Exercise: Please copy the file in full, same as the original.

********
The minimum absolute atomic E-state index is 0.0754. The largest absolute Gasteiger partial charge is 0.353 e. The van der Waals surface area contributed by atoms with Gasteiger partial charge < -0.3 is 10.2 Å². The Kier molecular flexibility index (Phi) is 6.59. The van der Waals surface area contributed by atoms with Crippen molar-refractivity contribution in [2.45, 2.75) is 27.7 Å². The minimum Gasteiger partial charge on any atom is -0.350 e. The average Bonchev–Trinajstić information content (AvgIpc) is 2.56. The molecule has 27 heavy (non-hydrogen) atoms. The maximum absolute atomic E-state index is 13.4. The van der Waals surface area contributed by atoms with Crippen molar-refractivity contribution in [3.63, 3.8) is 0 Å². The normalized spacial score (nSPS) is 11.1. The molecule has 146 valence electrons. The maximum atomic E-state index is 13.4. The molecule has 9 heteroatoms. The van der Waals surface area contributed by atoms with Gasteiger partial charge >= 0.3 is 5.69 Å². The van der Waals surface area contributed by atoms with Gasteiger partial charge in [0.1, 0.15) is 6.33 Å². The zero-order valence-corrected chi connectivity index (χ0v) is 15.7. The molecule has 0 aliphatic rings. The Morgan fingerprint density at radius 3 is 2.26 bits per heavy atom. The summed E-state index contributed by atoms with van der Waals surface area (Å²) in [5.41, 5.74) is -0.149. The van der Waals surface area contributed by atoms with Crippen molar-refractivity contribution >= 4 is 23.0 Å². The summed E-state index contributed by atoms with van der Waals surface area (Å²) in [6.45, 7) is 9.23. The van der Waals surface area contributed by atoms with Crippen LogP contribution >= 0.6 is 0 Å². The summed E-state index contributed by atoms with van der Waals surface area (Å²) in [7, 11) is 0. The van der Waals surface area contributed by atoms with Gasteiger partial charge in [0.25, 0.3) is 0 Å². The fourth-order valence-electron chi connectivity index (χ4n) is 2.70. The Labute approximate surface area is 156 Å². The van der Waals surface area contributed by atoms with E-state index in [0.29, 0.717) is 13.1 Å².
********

The minimum absolute atomic E-state index is 0.0754. The largest absolute Gasteiger partial charge is 0.353 e. The van der Waals surface area contributed by atoms with Gasteiger partial charge < -0.3 is 10.2 Å². The Kier molecular flexibility index (Phi) is 6.59. The van der Waals surface area contributed by atoms with Crippen molar-refractivity contribution in [2.45, 2.75) is 27.7 Å². The minimum Gasteiger partial charge on any atom is -0.350 e. The average Bonchev–Trinajstić information content (AvgIpc) is 2.56. The molecule has 27 heavy (non-hydrogen) atoms. The maximum absolute atomic E-state index is 13.4. The van der Waals surface area contributed by atoms with Crippen molar-refractivity contribution in [3.63, 3.8) is 0 Å². The normalized spacial score (nSPS) is 11.1. The molecule has 146 valence electrons. The maximum atomic E-state index is 13.4. The molecule has 9 heteroatoms. The van der Waals surface area contributed by atoms with Gasteiger partial charge >= 0.3 is 5.69 Å². The van der Waals surface area contributed by atoms with Gasteiger partial charge in [0.1, 0.15) is 6.33 Å². The zero-order valence-corrected chi connectivity index (χ0v) is 15.7. The molecule has 0 aliphatic rings. The Morgan fingerprint density at radius 3 is 2.26 bits per heavy atom. The summed E-state index contributed by atoms with van der Waals surface area (Å²) in [5.41, 5.74) is -0.149. The van der Waals surface area contributed by atoms with Crippen molar-refractivity contribution >= 4 is 23.0 Å². The summed E-state index contributed by atoms with van der Waals surface area (Å²) in [6.45, 7) is 9.23. The van der Waals surface area contributed by atoms with Crippen LogP contribution >= 0.6 is 0 Å². The summed E-state index contributed by atoms with van der Waals surface area (Å²) in [7, 11) is 0. The van der Waals surface area contributed by atoms with Gasteiger partial charge in [0.25, 0.3) is 0 Å². The fourth-order valence-electron chi connectivity index (χ4n) is 2.70. The Labute approximate surface area is 156 Å². The van der Waals surface area contributed by atoms with E-state index in [0.29, 0.717) is 13.1 Å².